Video CV's can be mundane for employers. Not all are convinced of their usefulness and some are actually scared of them because of discrimination perceptions. Those who aren’t afraid of them, know what to look for and that’s likely something you’ve no clue about. For your CV to stand a chance among the many out there, and give potential employers the real scoop… the whole scoop, meaning they’ll watch right the way through your video CV, here’s our …
9 Tips for Recording an Epic CV that Gets Hiring Managers’ Attention!
1: Avoid the clichés
The people who will be watching your video are not likely to be senior managers. They will be recruiters working in HR for their employers. They’ve a job to do and that’s to scout for talent to bring into an organisation.
Those working in HR consistently sift through CVs. When they turn to video, it’s something different. It gives their eyes a welcome rest and they still get to sift through CVs, just in a different format.
Your job is to engage them and you will not do that by opening with a cliché that they’ve read a thousand times.
“I’m punctual, reliable, trustworthy” is what will be heard and the stop button will be pressed.
2: Don’t be too serious
You’ll have heard the advice of staying professional before when you’re recording your video CV. That’s all well and good, but don’t confuse professional with serious. Being serious is associated with business but it’s also associated with being horrifying. Like when you speak to someone for the first time, you wouldn’t crack a sarcastic joke with a straight face. Well, depending on your personality anyway but typically, it’s not expected.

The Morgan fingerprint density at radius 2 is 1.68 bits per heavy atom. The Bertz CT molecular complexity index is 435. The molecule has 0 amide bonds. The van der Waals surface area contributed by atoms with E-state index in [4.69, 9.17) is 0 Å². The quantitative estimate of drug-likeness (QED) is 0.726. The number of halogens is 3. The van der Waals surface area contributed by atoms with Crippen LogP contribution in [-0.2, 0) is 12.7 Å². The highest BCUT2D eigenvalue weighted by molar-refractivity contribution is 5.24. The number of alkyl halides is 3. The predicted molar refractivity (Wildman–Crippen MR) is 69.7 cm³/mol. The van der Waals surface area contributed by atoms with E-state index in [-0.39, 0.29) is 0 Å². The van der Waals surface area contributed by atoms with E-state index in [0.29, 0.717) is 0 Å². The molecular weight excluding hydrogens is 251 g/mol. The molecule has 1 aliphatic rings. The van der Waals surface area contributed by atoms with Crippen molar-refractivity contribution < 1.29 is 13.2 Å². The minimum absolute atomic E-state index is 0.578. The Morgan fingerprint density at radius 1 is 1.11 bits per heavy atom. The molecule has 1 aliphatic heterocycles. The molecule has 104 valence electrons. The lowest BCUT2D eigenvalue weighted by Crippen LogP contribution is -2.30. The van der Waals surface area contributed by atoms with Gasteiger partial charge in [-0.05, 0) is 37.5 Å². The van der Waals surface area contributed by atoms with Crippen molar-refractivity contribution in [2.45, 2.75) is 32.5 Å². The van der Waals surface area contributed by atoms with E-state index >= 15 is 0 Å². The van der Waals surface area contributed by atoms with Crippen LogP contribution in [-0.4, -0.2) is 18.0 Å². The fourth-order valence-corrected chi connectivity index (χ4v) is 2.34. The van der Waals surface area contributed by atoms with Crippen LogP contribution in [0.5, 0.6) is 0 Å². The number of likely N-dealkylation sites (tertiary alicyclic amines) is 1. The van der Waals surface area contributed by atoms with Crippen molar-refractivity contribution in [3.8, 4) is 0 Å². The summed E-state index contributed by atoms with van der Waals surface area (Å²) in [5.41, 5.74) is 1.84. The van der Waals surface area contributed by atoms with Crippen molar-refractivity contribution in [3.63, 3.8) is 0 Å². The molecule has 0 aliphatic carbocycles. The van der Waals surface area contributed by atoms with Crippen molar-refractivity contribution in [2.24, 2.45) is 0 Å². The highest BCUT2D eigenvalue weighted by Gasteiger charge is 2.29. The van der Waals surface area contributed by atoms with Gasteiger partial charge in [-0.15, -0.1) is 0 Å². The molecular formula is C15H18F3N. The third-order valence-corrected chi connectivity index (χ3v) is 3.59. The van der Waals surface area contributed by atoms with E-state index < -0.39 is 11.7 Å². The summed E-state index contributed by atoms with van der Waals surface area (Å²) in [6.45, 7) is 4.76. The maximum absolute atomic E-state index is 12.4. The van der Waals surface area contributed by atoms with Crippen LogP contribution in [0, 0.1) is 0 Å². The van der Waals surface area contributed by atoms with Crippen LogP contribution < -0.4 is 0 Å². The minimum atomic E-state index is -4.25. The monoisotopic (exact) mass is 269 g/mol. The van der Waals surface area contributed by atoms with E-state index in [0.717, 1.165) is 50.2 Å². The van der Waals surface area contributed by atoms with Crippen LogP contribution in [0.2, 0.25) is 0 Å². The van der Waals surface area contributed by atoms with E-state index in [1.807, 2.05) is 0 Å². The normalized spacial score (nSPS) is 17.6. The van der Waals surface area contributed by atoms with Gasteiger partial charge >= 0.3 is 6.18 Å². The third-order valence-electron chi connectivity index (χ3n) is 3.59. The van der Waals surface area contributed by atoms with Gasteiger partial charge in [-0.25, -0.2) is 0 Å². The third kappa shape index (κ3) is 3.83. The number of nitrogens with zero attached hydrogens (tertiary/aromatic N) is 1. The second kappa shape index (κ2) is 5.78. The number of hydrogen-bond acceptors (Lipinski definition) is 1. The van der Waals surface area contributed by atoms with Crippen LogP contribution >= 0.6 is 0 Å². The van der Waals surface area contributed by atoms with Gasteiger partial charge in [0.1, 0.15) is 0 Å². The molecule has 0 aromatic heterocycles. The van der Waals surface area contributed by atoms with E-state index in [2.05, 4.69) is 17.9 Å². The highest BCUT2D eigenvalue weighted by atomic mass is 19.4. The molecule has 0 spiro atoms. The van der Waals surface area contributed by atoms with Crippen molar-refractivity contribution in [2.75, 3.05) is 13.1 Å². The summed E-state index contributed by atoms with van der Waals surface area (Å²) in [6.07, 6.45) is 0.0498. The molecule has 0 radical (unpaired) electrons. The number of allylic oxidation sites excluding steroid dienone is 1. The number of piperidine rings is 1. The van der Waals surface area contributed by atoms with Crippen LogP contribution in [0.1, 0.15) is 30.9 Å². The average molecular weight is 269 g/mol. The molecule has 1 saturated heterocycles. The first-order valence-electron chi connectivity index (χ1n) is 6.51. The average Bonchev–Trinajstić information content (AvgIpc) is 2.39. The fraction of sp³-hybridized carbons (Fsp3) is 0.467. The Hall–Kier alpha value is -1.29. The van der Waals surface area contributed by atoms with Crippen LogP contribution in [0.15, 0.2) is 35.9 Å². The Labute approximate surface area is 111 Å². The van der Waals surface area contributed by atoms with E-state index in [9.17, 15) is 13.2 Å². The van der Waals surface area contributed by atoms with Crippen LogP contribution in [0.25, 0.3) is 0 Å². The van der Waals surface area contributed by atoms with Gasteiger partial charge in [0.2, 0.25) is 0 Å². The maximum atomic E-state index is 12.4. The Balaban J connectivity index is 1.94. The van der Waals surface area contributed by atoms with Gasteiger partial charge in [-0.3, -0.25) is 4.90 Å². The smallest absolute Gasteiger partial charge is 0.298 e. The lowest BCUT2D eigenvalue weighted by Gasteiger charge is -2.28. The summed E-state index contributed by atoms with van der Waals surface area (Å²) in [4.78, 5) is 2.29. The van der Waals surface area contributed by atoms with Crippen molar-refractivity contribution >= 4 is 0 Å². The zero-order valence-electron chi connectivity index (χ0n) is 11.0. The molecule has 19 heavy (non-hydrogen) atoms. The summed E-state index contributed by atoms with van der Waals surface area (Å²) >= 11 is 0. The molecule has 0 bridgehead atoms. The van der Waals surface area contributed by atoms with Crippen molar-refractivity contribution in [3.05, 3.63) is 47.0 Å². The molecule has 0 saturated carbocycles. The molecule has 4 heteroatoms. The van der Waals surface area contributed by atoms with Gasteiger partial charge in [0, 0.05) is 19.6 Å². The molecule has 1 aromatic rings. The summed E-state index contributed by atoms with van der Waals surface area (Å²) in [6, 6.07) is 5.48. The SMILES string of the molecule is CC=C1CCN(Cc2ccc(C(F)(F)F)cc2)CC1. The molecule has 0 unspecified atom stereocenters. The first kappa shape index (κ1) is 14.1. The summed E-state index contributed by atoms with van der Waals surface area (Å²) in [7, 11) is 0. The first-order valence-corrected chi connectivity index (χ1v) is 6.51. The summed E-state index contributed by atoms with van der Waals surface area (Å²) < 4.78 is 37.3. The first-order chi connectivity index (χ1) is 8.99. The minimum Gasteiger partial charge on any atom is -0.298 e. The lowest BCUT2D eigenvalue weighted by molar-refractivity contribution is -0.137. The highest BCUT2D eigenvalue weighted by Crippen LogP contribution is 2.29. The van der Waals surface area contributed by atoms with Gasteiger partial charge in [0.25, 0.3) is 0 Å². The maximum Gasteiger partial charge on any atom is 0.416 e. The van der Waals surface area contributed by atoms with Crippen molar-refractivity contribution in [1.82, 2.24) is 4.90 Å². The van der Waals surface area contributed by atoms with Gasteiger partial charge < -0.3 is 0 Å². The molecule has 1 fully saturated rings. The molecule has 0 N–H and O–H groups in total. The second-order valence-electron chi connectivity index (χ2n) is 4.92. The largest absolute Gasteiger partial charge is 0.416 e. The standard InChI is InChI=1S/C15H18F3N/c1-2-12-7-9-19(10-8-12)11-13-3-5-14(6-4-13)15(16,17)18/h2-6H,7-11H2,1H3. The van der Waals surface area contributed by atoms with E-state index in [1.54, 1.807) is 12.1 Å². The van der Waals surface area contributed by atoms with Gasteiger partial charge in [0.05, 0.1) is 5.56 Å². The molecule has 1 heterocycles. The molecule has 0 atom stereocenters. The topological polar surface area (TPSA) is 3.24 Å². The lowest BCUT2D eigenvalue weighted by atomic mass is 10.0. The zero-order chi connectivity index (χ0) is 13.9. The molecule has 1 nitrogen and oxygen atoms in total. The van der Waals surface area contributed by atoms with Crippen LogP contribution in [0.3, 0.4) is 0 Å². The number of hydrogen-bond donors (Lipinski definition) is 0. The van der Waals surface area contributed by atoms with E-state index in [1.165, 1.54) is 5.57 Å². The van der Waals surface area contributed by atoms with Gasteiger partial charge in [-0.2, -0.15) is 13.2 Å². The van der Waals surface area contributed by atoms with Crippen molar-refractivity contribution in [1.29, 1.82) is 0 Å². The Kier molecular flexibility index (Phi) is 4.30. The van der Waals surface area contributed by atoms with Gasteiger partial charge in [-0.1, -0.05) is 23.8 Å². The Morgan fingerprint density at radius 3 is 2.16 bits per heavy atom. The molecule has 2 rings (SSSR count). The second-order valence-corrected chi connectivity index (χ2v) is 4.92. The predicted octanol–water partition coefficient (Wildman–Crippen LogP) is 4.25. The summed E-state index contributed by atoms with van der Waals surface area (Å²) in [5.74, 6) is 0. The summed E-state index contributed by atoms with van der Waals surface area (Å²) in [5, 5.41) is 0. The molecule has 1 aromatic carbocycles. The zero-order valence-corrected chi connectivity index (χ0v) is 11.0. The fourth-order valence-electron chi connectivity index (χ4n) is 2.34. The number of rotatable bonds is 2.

Sarcasm aside, when you turn your recording device onto record, panic sets in. All of a sudden you become a presenter, talking with a serious face and speaking with a reporting tone.
You aren’t presenting your career highlights as a news report. You’re having a conversation with someone who has the power to invite you for an interview.
Have a conversation with that person.
Use different pitches to your voice and don’t speak in monotone. Most certainly, don’t make it obvious you’re reading from a script, and in fact, don’t do that anyway because multi-tasking will make your voice seem a bit on the antsy-pantsy side and you’ll struggle to engage with your audience.
3: Work with real life examples
If you haven’t read our advice on scripting with a narrative, read our post on “How to Be Passionate”, because you really need a narrative to create engagement. It’s easier to deliver a passionate presentation when you speak with a passion that nobody can emulate because it’s sincere to you, and that’s what will get you noticed.
Talk about your talents, your experiences, the story of how you discovered your unique talents, the ambitions you have for your future and what you can bring to a company while striving to meet your own personal career ambitions.
Let your viewers discover what you’re about. What drives you and why.
4: Be the conversationalist
All too often people will make a script and stick to it like glue. The problem that creates is that you wind up coming across all serious.
All work and no fun.
No fun will be a turn away for most, so to create that likeability factor, you want the person watching your video to imagine sitting down with you for that face-to-face at the interview.
Do what you need to for relaxation before you record. Take a bath, get your makeup on, do your hair, have a cup of strong coffee and take in the soothing scent of the aroma if that’s something that relaxes you.
You don’t want to be recording when you’re really anxious because you’ll struggle to control the pace you speak at. Relax, and imagine you’re having a mute interview on Skype or Facetime. Converse with an imaginary interviewer and explain your storyline to them in a conversation, rather than reading it to them.